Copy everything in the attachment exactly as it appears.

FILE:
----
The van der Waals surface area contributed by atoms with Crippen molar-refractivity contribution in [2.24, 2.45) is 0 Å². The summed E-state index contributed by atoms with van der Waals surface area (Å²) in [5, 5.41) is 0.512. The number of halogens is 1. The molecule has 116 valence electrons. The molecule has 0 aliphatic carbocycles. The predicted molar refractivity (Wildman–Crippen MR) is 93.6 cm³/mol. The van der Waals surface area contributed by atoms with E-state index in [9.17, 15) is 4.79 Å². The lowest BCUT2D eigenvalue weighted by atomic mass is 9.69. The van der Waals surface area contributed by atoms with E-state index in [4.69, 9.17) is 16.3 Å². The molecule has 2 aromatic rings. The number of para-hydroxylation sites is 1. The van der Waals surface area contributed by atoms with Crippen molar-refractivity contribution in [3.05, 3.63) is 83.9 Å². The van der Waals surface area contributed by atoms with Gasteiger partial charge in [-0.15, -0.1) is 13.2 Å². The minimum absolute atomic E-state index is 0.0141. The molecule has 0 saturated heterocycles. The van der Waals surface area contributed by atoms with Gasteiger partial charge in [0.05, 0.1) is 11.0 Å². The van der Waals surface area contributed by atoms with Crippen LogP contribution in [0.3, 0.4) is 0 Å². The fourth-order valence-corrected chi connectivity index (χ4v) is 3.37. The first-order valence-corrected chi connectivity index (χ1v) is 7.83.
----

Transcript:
The van der Waals surface area contributed by atoms with Crippen molar-refractivity contribution in [2.24, 2.45) is 0 Å². The summed E-state index contributed by atoms with van der Waals surface area (Å²) in [5, 5.41) is 0.512. The number of halogens is 1. The molecule has 116 valence electrons. The molecule has 0 aliphatic carbocycles. The predicted molar refractivity (Wildman–Crippen MR) is 93.6 cm³/mol. The van der Waals surface area contributed by atoms with E-state index in [9.17, 15) is 4.79 Å². The lowest BCUT2D eigenvalue weighted by atomic mass is 9.69. The van der Waals surface area contributed by atoms with E-state index in [4.69, 9.17) is 16.3 Å². The molecule has 2 aromatic rings. The number of para-hydroxylation sites is 1. The van der Waals surface area contributed by atoms with Crippen molar-refractivity contribution in [3.05, 3.63) is 83.9 Å². The van der Waals surface area contributed by atoms with Gasteiger partial charge in [-0.15, -0.1) is 13.2 Å². The minimum absolute atomic E-state index is 0.0141. The molecule has 0 saturated heterocycles. The van der Waals surface area contributed by atoms with Gasteiger partial charge in [0.05, 0.1) is 11.0 Å². The van der Waals surface area contributed by atoms with Crippen LogP contribution in [0.3, 0.4) is 0 Å². The fourth-order valence-corrected chi connectivity index (χ4v) is 3.37. The first-order valence-corrected chi connectivity index (χ1v) is 7.83.